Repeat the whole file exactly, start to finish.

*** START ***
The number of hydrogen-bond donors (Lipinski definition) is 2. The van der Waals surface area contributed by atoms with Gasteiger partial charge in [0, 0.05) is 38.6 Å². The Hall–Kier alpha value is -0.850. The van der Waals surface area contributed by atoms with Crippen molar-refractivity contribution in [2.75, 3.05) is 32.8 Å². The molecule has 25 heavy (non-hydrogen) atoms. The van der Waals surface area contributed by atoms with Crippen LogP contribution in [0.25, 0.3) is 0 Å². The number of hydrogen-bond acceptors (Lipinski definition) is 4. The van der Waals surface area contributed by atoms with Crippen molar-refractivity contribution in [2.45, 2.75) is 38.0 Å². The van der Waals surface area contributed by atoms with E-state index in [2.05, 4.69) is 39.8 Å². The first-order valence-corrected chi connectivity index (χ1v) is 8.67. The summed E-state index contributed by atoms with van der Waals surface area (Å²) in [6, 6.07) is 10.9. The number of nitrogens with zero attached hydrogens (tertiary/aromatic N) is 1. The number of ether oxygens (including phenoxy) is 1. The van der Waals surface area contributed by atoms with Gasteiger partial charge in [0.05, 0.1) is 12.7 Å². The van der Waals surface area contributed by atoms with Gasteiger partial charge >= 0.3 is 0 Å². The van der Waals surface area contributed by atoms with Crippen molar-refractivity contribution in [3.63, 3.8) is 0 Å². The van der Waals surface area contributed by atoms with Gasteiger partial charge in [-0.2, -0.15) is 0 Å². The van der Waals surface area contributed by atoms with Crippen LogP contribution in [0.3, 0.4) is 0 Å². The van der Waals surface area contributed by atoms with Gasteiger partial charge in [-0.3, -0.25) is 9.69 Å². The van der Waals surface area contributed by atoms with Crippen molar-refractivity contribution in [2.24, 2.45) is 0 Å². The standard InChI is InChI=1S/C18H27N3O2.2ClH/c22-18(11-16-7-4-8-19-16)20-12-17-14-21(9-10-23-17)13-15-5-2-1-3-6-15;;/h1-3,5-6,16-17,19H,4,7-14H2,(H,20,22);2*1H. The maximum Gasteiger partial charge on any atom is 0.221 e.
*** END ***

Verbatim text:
The number of hydrogen-bond donors (Lipinski definition) is 2. The van der Waals surface area contributed by atoms with Gasteiger partial charge in [0, 0.05) is 38.6 Å². The Hall–Kier alpha value is -0.850. The van der Waals surface area contributed by atoms with Crippen molar-refractivity contribution in [2.75, 3.05) is 32.8 Å². The molecule has 25 heavy (non-hydrogen) atoms. The van der Waals surface area contributed by atoms with Crippen LogP contribution in [0.25, 0.3) is 0 Å². The number of hydrogen-bond acceptors (Lipinski definition) is 4. The van der Waals surface area contributed by atoms with Crippen molar-refractivity contribution in [2.45, 2.75) is 38.0 Å². The van der Waals surface area contributed by atoms with E-state index in [2.05, 4.69) is 39.8 Å². The first-order valence-corrected chi connectivity index (χ1v) is 8.67. The summed E-state index contributed by atoms with van der Waals surface area (Å²) in [6, 6.07) is 10.9. The number of nitrogens with zero attached hydrogens (tertiary/aromatic N) is 1. The number of ether oxygens (including phenoxy) is 1. The van der Waals surface area contributed by atoms with Gasteiger partial charge in [0.05, 0.1) is 12.7 Å². The van der Waals surface area contributed by atoms with Gasteiger partial charge >= 0.3 is 0 Å². The van der Waals surface area contributed by atoms with Crippen molar-refractivity contribution in [3.63, 3.8) is 0 Å². The van der Waals surface area contributed by atoms with Gasteiger partial charge in [-0.2, -0.15) is 0 Å². The van der Waals surface area contributed by atoms with Crippen LogP contribution in [0.3, 0.4) is 0 Å². The van der Waals surface area contributed by atoms with Gasteiger partial charge in [-0.3, -0.25) is 9.69 Å². The van der Waals surface area contributed by atoms with Crippen molar-refractivity contribution in [2.24, 2.45) is 0 Å². The standard InChI is InChI=1S/C18H27N3O2.2ClH/c22-18(11-16-7-4-8-19-16)20-12-17-14-21(9-10-23-17)13-15-5-2-1-3-6-15;;/h1-3,5-6,16-17,19H,4,7-14H2,(H,20,22);2*1H. The maximum Gasteiger partial charge on any atom is 0.221 e.